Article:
Stock markets from New York to London are finally recovering. Appetite for risk is returning. And recent improved corporate results have buoyed hopes that the global economy is on the mend. Investors looking to get back into the market are in search of safe growth opportunities—and for many, eco-friendly investments are becoming more attractive as U.S. President Barack Obama and other world leaders put increased emphasis on tackling global warming.
So-called "ethical investing" may have posted tepid returns in the past, but the push into alternative energy and other carbon dioxide-reducing technologies is already paying off. In the first seven months of 2009, "green" mutual funds such as the Winslow Green Growth Fund (WGGFX) and the Calvert Global Alternative Energy Fund (CAEIX) have outperformed the Standard & Poor's 500-stock index by a factor of 3 to 1. Other investments, such as eco-focused exchange-traded funds (ETFs)—instruments that track specific indices, including ones dedicated to green-friendly companies—are also reporting double-digit gains since the start of the year.
With policymakers supporting further steps to reduce global greenhouse gases, analysts reckon green investing should offer stable medium- to long-term returns. And because investors fled the sector last year when the worst of the downturn hit, many companies, such as Denmark's Vestas (VWS.CO)—the world's largest wind-turbine manufacturer—or Tempe (Ariz.)-based First Solar (FSLR), remain relatively undervalued compared to more established energy names. U.S.-based mutual funds and ETFs also offer American investors access to world-leading European clean technology companies that often aren't traded on U.S. bourses.
"Green energy stocks are staying strong and are forecasted to grow even more this year," says Alina Bakhareva, renewable energy research manager at consulting firm Frost & Sullivan in London. "People see an opportunity to get assets at low prices."
Cleantech Incentives The growing appetite for eco-friendly stocks comes as policymakers spend big to jump-start domestic economies and cut carbon emissions. Under the $787 billion U.S. stimulus package, President Obama has set aside almost $80 billion for renewable energy and clean technology incentives. That includes tax breaks to meet mandatory targets for green energy generation, which utilities must reach by next decade. Billions of dollars for cleantech research and development are also available through the Energy Dept. to improve America's energy efficiency. Similar steps are being taken in Europe, which currently paces the world in fighting climate change, and in Asia, where emerging giant China already has set ambitious green energy goals.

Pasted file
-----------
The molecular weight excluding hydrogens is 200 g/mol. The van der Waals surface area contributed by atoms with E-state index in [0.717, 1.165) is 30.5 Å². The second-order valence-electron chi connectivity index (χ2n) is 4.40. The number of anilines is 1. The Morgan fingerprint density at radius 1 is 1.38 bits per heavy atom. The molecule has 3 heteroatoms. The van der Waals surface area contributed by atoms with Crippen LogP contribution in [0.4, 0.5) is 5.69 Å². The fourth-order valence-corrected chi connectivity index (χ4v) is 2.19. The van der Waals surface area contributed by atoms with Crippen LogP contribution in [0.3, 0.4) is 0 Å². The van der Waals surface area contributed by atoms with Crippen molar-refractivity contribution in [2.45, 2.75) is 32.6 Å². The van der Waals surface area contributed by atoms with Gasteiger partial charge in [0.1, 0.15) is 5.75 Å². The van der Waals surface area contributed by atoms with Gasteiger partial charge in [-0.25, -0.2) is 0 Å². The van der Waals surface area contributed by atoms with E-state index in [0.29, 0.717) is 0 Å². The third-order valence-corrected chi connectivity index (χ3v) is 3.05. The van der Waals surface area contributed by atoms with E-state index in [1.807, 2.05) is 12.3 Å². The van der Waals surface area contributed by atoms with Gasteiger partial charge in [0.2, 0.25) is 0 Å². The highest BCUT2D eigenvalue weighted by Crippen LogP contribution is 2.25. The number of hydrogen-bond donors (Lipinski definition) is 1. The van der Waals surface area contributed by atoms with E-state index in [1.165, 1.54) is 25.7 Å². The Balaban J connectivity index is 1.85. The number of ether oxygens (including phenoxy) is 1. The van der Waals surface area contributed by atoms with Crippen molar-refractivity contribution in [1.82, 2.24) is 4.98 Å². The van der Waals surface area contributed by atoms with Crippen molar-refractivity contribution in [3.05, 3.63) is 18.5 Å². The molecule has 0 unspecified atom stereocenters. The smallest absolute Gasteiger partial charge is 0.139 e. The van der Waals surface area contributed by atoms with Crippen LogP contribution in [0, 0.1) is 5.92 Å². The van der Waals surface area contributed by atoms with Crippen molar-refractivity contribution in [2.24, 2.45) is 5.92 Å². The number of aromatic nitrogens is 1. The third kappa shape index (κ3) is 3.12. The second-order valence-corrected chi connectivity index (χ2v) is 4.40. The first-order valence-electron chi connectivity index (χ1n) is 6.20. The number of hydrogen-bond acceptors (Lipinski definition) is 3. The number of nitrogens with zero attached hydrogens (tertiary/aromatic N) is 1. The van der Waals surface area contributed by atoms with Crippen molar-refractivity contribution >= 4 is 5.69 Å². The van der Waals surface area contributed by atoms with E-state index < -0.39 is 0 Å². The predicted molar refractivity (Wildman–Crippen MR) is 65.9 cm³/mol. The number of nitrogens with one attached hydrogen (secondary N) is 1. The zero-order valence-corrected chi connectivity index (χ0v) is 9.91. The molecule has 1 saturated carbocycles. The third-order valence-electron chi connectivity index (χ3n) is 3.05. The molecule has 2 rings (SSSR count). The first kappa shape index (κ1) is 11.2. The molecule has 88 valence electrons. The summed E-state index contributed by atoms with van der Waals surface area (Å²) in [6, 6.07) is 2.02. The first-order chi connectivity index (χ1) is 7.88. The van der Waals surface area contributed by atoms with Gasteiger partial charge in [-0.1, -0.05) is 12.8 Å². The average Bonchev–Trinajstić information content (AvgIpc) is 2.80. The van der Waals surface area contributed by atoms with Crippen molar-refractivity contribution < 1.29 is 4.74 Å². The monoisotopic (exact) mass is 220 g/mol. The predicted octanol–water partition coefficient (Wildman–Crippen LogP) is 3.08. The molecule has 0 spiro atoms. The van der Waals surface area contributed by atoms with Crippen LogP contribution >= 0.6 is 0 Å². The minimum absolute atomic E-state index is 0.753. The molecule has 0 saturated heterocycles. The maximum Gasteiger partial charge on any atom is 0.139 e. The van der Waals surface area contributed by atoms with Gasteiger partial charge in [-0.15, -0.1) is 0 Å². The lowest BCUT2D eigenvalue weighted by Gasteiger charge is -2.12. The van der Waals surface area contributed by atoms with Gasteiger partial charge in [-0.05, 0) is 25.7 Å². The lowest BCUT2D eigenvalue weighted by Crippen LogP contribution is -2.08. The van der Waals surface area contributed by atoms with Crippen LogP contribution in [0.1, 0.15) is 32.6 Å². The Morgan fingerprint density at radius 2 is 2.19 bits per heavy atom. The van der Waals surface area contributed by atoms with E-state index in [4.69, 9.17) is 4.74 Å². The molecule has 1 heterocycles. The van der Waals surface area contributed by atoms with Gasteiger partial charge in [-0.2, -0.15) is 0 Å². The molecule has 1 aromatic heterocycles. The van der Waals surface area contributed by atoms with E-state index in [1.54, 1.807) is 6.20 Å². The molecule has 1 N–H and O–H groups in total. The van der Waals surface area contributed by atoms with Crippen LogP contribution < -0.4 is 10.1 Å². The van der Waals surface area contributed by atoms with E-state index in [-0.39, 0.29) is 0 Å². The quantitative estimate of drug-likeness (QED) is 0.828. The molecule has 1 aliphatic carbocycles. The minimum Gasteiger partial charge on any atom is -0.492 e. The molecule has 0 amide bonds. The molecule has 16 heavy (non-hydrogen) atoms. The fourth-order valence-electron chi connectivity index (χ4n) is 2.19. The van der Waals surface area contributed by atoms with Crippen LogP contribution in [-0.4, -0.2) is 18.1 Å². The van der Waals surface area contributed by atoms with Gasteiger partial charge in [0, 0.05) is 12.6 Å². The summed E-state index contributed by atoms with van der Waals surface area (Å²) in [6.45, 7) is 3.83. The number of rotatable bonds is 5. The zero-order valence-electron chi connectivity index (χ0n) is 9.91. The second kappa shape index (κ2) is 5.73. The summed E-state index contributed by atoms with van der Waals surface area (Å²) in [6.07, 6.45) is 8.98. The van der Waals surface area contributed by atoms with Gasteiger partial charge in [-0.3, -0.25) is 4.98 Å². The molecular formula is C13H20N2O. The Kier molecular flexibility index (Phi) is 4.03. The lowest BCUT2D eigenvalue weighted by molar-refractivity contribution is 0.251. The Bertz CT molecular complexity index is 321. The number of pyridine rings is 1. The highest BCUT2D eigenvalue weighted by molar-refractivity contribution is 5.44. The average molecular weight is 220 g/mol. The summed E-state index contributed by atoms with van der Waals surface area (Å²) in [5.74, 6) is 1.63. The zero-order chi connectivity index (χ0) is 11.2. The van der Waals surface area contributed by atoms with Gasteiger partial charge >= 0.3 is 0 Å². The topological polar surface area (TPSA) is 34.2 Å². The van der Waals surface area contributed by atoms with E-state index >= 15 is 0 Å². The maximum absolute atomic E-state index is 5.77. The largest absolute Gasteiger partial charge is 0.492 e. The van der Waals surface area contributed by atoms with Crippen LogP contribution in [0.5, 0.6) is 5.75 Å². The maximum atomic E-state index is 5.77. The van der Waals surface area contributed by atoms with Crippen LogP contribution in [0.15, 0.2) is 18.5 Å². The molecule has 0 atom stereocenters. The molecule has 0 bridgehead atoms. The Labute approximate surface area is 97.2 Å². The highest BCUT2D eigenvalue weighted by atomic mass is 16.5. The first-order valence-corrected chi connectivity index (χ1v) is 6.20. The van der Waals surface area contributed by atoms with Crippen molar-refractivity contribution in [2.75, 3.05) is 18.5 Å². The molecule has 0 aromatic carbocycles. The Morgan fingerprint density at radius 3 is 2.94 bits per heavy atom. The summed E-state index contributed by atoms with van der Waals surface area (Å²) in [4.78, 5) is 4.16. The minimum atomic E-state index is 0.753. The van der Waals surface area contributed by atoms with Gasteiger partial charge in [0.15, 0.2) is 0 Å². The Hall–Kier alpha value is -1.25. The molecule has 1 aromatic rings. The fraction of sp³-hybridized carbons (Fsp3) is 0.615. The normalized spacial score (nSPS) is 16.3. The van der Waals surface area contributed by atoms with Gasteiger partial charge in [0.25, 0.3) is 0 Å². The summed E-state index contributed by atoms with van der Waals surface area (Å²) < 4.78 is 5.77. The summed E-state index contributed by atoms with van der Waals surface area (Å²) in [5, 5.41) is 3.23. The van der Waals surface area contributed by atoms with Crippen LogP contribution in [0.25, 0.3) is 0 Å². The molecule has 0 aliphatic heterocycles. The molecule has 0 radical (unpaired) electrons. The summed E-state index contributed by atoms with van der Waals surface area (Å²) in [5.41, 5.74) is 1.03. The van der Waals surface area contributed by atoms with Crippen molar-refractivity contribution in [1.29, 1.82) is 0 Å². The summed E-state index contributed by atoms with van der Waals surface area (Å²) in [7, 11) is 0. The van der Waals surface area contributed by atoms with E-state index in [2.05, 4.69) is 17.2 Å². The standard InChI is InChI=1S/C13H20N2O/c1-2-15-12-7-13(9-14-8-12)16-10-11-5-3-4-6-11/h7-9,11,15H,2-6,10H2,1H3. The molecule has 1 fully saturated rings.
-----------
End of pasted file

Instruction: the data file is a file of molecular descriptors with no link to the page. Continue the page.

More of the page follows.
Politicians may be focused on saving the planet, but savvy investors—even those who favor eco-friendly assets for ethical reasons—demand quality returns. That's one reason analysts are especially inclined toward green energy companies with steady cash flows, diversified business models, and government subsidies. Among them are Spain's Iberdrola Renovables (IBR.F) and Portugal's EDP Renováveis (EDPR.LS), which are well capitalized and have plans to expand aggressively in the U.S. Another popular issue is Arizona's First Solar, whose share price has risen 8% so far this year, vs. a 5% rise for the Dow Jones industrial average over the same time.
For investors seeking lower risk, a number of green-focused mutual funds have sprouted up to meet demand, with diversified portfolios spread across different technologies and geographical regions. Investment researcher Morningstar (MORN) cautions that such funds have varying criteria for eco-investments, so investors should read the fine print before handing over their money. Some invest, for instance, in blue chip companies such as IBM (IBM) and Citigroup (C) that have committed to reducing their carbon footprints. Others focus squarely on green energy firms or on other eco-friendly sectors such as energy efficiency or water purification.
Defensive Energy Plays One such investment vehicle is the New York-based New Alternatives Fund (NALFX), which has at least 25% of its portfolio in green energy companies. The fund's value has grown 27% in 2009, compared with the S&P 500's 10% gain. Murray Rosenblith, a director in the fund, says companies that focus on energy conservation could represent good investment opportunities as government policy shifts toward energy efficiency. More defensive plays, such as utilities with green investments or operations in natural gas—which is cleaner than other fossil fuels—also will help weather the current market volatility. "You need to be a little more defensive and look for stable dividends," he says.
Above-average performance by green investments bodes well for long-term investors, but short-term fluctuations could still play a factor. Ben Yearsley, an investment manager at financial-service provider Hargreaves Lansdown (HRGV.L) in Britain, cautions that the sector, which is dominated by small companies, has benefited from a rally in small- and midcap stocks. That may not last as investors turn their attention to larger companies.
Yet, Yearsley adds, the impetus behind eco-investments looks here to stay. "The trend is towards a cleaner economy," he says. "Investor interest for green energy and clean technology companies will continue to grow."
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